The inward nine of the south course has some of the most exciting holes. Two of them run along the ocean and a third begins from the water’s edge before guiding the golfer inland. Our second nine began with a well-established steady pace from the front side. The hope was for the last nine holes to require a bit more time than the first. As we had the entire day without any place to be. The ocean reappeared on the twelfth hole. The par-3 gave a continues view down the thirteenth and onto the Pacific. We played the short twelfth with a pond guarding the right side. Then, it was on to the par-4 thirteenth taking us down along the edge of the ocean. The calm wind made its way off the water, cooling the warm temperature. We looked out from the fairway to watch a couple catamarans enjoying their day at sea. The thirteenth took us slightly down the hill to a green resting just feet from the crashing waves. From there, we moved back inland for another par-4, then back out to the Pacific for the signature fifteenth. One of the more spectacular holes in the world. The par-3 stretching over a small bay and this was the place my day got interesting. My shot cleared the waves rolling into the rock and the hole yielded a bogy, before I was struck by something unexpected. The group behind us inquired to my mother about my disability. Asking if I had cerebral palsy after having watched me play golf all day. They were impressed by my ability to play, telling my mom I appeared to move about pretty well. It was on the following hole when the information was relayed. The conversation brought about some interesting emotions inside. Things not felt in some time, if possibly never really felt with appreciation before. This place has seemed to become something special.
Hearing of the comments made from the group behind brought on positive emotions. Cerebral palsy could have been allowed to win the battle over my body long ago. When my shoulder was hurting too much to swing a golf club. Or, allowing fear of the unknown to keep me from the chiropractic help of Dr. McCracken. There have been times of pain where sinking into depression felt like the easier way, siting on the couch and blaming my disability. But, the more challenging path yields the most reward. Those comments from people simply watching me play golf help me forge ahead. They indicate that even when it may not feel like it, the battle with cerebral palsy continues to be won. Without the work of Dr. McCracken and the training with Bernard, those encouraging comments probably don’t take place. Not to mention the gift of playing the south course of Mauna Lani. The only thing I wished was to be involved with the conversation. The opinions these women gave my mother were so positive and uplifting for me. It made me curious about other things they might have been feeling. Their thoughts could have taken us down the road of positive conversation. In wondering about why this interaction took place the way it did. There could have been apprehension involved in beginning a conversation with me. Not knowing how to approach the topic of my disability, wondering if it would be offensive. After a life with cerebral palsy it feels totally understandable. I just hope that barrier of fear we both probably contribute to slowly disappears. Parts of it falls on me, working on being more open about my disability. It continues to be worked on, but I appreciate their strength for even speaking to my mom. Otherwise, we would never have known the impact of simply playing a game.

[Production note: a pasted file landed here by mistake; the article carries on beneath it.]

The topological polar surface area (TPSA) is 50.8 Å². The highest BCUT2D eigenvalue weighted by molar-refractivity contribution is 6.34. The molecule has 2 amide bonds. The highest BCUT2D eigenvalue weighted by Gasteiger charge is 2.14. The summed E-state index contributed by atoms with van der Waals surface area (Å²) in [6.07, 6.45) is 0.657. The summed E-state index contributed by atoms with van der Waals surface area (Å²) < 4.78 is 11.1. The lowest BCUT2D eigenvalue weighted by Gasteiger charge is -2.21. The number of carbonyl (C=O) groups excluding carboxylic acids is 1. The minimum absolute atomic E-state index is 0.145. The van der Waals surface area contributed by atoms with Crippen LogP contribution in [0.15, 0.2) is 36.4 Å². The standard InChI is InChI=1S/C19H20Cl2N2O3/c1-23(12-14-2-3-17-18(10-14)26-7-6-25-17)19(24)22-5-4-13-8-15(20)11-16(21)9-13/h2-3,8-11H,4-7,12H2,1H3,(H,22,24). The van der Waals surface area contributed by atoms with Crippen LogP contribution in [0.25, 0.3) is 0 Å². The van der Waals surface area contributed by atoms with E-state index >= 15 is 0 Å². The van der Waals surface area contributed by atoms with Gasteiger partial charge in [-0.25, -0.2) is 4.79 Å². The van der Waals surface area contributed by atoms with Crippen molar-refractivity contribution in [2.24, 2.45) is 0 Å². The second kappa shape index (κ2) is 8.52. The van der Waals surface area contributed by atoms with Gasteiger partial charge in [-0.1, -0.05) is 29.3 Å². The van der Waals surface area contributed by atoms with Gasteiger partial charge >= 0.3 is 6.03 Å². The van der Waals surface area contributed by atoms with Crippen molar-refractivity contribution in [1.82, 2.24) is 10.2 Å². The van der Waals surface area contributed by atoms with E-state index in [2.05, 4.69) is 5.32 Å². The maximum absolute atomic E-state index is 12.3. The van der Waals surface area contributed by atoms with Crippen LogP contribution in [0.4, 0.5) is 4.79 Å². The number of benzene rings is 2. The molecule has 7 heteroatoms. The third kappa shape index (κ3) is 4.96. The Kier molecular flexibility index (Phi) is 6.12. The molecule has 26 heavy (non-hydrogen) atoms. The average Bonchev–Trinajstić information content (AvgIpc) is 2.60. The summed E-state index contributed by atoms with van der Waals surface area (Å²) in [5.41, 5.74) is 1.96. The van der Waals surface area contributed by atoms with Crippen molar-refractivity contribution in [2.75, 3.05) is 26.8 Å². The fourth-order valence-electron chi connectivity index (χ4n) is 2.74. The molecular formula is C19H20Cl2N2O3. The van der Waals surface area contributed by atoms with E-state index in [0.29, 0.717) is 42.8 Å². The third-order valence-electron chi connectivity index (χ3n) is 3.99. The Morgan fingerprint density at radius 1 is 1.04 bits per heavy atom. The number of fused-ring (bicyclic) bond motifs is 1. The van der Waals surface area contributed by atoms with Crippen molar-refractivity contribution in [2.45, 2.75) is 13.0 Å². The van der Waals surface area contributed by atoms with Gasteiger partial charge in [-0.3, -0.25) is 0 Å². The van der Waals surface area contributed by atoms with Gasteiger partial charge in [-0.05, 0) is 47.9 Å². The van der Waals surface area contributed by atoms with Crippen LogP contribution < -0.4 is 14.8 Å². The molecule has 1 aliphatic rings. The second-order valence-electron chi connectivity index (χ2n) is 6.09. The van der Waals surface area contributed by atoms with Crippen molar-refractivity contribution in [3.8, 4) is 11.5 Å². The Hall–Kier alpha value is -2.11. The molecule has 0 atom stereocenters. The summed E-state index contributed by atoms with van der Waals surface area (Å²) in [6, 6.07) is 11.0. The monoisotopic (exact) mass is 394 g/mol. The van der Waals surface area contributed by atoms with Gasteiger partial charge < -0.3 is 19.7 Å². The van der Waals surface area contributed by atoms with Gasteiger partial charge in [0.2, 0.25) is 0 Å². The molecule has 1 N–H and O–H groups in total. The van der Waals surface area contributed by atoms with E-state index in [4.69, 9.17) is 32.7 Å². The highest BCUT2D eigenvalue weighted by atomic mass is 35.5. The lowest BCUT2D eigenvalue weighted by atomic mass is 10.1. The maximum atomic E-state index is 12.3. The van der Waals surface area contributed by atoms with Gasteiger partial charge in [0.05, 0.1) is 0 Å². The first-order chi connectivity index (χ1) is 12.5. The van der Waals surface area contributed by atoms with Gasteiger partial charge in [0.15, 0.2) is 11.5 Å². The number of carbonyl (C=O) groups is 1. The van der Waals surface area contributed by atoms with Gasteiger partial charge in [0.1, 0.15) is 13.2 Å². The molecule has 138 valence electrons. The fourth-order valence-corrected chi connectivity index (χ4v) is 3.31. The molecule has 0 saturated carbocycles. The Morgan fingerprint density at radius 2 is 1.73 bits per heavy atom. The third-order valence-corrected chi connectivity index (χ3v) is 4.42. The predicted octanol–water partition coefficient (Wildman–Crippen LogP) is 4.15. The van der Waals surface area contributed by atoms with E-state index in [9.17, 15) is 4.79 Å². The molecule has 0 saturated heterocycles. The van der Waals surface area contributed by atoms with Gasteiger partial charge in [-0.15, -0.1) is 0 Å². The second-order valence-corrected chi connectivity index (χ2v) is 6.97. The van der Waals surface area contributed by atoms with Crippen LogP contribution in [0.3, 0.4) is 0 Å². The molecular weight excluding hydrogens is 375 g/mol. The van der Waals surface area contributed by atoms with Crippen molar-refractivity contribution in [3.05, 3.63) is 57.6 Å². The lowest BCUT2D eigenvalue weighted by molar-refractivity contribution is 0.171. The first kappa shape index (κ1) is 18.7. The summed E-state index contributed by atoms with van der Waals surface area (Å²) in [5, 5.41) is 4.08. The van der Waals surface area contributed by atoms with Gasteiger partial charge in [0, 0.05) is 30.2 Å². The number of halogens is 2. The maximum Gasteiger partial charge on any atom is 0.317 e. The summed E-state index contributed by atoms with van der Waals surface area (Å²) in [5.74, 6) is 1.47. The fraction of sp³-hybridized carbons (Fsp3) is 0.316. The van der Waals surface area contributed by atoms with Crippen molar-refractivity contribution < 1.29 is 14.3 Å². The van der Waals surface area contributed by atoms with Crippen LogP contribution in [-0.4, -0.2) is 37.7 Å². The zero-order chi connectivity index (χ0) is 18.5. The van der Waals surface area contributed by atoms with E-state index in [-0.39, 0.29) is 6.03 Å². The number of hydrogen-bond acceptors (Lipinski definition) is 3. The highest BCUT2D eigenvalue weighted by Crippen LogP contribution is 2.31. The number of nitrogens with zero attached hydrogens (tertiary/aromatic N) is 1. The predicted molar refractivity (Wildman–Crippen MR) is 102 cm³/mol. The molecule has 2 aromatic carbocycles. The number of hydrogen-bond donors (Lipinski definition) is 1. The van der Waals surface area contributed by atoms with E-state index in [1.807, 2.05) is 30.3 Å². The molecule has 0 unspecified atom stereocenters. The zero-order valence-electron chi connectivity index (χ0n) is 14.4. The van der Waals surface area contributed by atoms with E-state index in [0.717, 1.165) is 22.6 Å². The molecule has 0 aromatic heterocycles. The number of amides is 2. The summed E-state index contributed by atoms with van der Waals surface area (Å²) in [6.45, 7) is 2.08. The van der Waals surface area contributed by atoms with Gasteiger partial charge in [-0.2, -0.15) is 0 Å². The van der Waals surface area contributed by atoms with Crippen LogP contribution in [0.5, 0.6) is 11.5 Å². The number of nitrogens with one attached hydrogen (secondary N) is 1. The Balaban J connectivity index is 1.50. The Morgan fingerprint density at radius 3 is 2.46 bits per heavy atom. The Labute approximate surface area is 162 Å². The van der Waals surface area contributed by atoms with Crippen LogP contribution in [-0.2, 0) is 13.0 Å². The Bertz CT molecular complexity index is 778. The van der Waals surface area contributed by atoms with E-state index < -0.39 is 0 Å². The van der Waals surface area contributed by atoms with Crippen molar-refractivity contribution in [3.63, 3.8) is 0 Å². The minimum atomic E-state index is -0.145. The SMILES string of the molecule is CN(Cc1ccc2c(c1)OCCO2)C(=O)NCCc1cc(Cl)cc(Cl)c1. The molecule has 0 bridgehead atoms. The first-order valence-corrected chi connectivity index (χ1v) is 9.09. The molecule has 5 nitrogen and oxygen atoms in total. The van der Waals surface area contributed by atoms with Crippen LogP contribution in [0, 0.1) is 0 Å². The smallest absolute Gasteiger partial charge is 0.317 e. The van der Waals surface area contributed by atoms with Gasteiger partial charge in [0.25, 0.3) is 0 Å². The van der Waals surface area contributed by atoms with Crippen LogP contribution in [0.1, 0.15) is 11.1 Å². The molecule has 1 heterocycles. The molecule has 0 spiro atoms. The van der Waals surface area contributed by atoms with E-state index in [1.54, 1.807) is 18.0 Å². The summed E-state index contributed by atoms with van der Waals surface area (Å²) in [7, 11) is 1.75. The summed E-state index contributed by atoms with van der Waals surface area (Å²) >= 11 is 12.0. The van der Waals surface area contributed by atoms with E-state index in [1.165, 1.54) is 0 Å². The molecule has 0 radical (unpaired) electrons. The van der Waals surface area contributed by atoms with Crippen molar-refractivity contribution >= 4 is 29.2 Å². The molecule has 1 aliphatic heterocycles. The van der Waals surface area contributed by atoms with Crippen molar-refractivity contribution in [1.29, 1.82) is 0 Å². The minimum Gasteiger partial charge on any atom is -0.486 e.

The moments like these, hearing the story from my mother, slowly ease pain not often spoken about. Having a disability seems to provide challenges all to its own. For every questioning look about what might be “wrong” with me, or each judgment over the way I speak. The seemingly wonderment around my intellectual level. Every subtle or not so subtle judgment coming the way of someone disabled. Not to mention the other extreme, being told I’m too functional and seemingly athletic to understand the challenges of CP. For all the garbage, out there in the world around disabilities. There always seem far too few good moments like this occurrence on the golf course of Mauna Lani. These small gestures make every challenge taken on worthwhile. It shows the effort required to restrain from giving in or giving up can someday be impactful. My wish would be they know the struggling situations in life they erase with one interaction. Along with the motivation they provide to continue striving forward. The biggest gift of having cerebral palsy has been the ability to make an impact. My hope has always been to make that impact positive. Showing there are ways to live a good life while being disabled.
The day on the south course of Mauna Lani proved to be an excellent way of ending vacation. There was little to no breeze through our round of golf. Leaving us to enjoy the warmth before flying home to the rainy cold of winter in Seattle. The calm emotions surrounded the two rounds from the previous year appeared quickly. As the first hole brought the feeling streaming back. Accentuated by the good time vibes witnessed around the pool of one of the homes. It all brought the comfort of arriving at one of my favorite places back. The lush green of the fairway made each shot exciting to strike. Getting the true crisp contact that comes with playing in the tropical paradise. For moments even forgetting we had to depart the island in just a few short hours. The holes along the ocean provided the majestic view that never truly disappoints. Little did I know something else would be in store on that day. The group playing just behind taking notice of the work placed into just being out there playing golf. Getting to enjoy Mauna Lani for the past two years has been a blessing. Playing golf along the ocean has its own unique experience and facing the challenge of cerebral palsy becomes more than worth it in these moments. The south course was an awesome way to cap an amazing trip. It has always been such a blessing to have these experiences.